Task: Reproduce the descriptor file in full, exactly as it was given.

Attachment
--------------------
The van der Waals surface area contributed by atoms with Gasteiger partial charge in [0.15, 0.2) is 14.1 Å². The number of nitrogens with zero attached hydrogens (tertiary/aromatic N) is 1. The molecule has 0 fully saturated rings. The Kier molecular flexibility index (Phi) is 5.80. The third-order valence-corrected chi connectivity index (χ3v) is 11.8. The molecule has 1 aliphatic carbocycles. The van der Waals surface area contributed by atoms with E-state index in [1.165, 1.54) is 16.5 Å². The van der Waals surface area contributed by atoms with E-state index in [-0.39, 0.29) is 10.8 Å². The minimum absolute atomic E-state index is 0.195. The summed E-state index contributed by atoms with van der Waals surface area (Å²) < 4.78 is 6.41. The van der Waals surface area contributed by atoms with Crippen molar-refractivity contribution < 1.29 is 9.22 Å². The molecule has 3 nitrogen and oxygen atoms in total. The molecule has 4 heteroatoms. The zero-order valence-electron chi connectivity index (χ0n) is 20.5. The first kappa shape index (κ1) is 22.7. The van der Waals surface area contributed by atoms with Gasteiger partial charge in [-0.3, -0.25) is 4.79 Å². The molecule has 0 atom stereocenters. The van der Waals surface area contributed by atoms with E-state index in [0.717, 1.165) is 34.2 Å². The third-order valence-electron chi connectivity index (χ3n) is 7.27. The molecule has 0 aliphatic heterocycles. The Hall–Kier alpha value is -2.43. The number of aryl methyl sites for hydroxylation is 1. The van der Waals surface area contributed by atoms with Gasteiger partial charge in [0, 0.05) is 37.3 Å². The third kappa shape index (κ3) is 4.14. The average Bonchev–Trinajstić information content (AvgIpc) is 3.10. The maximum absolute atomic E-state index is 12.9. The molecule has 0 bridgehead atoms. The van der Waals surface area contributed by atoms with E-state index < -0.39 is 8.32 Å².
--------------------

The van der Waals surface area contributed by atoms with Gasteiger partial charge in [0.15, 0.2) is 14.1 Å². The number of nitrogens with zero attached hydrogens (tertiary/aromatic N) is 1. The molecule has 0 fully saturated rings. The Kier molecular flexibility index (Phi) is 5.80. The third-order valence-corrected chi connectivity index (χ3v) is 11.8. The molecule has 1 aliphatic carbocycles. The van der Waals surface area contributed by atoms with E-state index in [1.165, 1.54) is 16.5 Å². The van der Waals surface area contributed by atoms with E-state index in [-0.39, 0.29) is 10.8 Å². The minimum absolute atomic E-state index is 0.195. The summed E-state index contributed by atoms with van der Waals surface area (Å²) < 4.78 is 6.41. The van der Waals surface area contributed by atoms with Crippen molar-refractivity contribution < 1.29 is 9.22 Å². The molecule has 3 nitrogen and oxygen atoms in total. The molecule has 4 heteroatoms. The zero-order valence-electron chi connectivity index (χ0n) is 20.5. The first kappa shape index (κ1) is 22.7. The van der Waals surface area contributed by atoms with Gasteiger partial charge in [-0.3, -0.25) is 4.79 Å². The molecule has 0 atom stereocenters. The van der Waals surface area contributed by atoms with E-state index in [0.717, 1.165) is 34.2 Å². The third-order valence-electron chi connectivity index (χ3n) is 7.27. The molecule has 0 aliphatic heterocycles. The Hall–Kier alpha value is -2.43. The number of aryl methyl sites for hydroxylation is 1. The van der Waals surface area contributed by atoms with Gasteiger partial charge in [0, 0.05) is 37.3 Å². The third kappa shape index (κ3) is 4.14. The average Bonchev–Trinajstić information content (AvgIpc) is 3.10. The maximum absolute atomic E-state index is 12.9. The molecule has 0 bridgehead atoms. The van der Waals surface area contributed by atoms with E-state index < -0.39 is 8.32 Å².